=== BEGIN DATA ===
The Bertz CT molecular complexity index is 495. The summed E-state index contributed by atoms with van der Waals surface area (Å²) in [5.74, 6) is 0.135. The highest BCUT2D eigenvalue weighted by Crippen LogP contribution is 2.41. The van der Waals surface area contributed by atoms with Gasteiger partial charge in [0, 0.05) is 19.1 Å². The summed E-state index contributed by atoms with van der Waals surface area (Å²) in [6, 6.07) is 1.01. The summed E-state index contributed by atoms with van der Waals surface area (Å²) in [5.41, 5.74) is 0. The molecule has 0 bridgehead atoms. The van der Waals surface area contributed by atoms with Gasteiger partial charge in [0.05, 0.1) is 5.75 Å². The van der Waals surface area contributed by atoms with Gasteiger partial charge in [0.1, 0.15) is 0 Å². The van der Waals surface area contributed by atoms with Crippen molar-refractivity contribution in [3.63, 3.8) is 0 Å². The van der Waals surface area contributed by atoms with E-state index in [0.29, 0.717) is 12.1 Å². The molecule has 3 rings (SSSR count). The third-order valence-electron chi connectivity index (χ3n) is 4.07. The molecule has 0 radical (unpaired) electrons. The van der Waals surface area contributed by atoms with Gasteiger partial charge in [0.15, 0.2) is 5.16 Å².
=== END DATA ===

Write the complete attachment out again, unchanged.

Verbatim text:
The Bertz CT molecular complexity index is 495. The summed E-state index contributed by atoms with van der Waals surface area (Å²) in [5.74, 6) is 0.135. The highest BCUT2D eigenvalue weighted by Crippen LogP contribution is 2.41. The van der Waals surface area contributed by atoms with Gasteiger partial charge in [0, 0.05) is 19.1 Å². The summed E-state index contributed by atoms with van der Waals surface area (Å²) in [6, 6.07) is 1.01. The summed E-state index contributed by atoms with van der Waals surface area (Å²) in [5.41, 5.74) is 0. The molecule has 0 bridgehead atoms. The van der Waals surface area contributed by atoms with Gasteiger partial charge in [0.05, 0.1) is 5.75 Å². The van der Waals surface area contributed by atoms with Gasteiger partial charge in [0.1, 0.15) is 0 Å². The van der Waals surface area contributed by atoms with Crippen molar-refractivity contribution in [3.63, 3.8) is 0 Å². The van der Waals surface area contributed by atoms with E-state index in [0.29, 0.717) is 12.1 Å². The molecule has 3 rings (SSSR count). The third-order valence-electron chi connectivity index (χ3n) is 4.07. The molecule has 0 radical (unpaired) electrons. The van der Waals surface area contributed by atoms with Gasteiger partial charge in [0.15, 0.2) is 5.16 Å².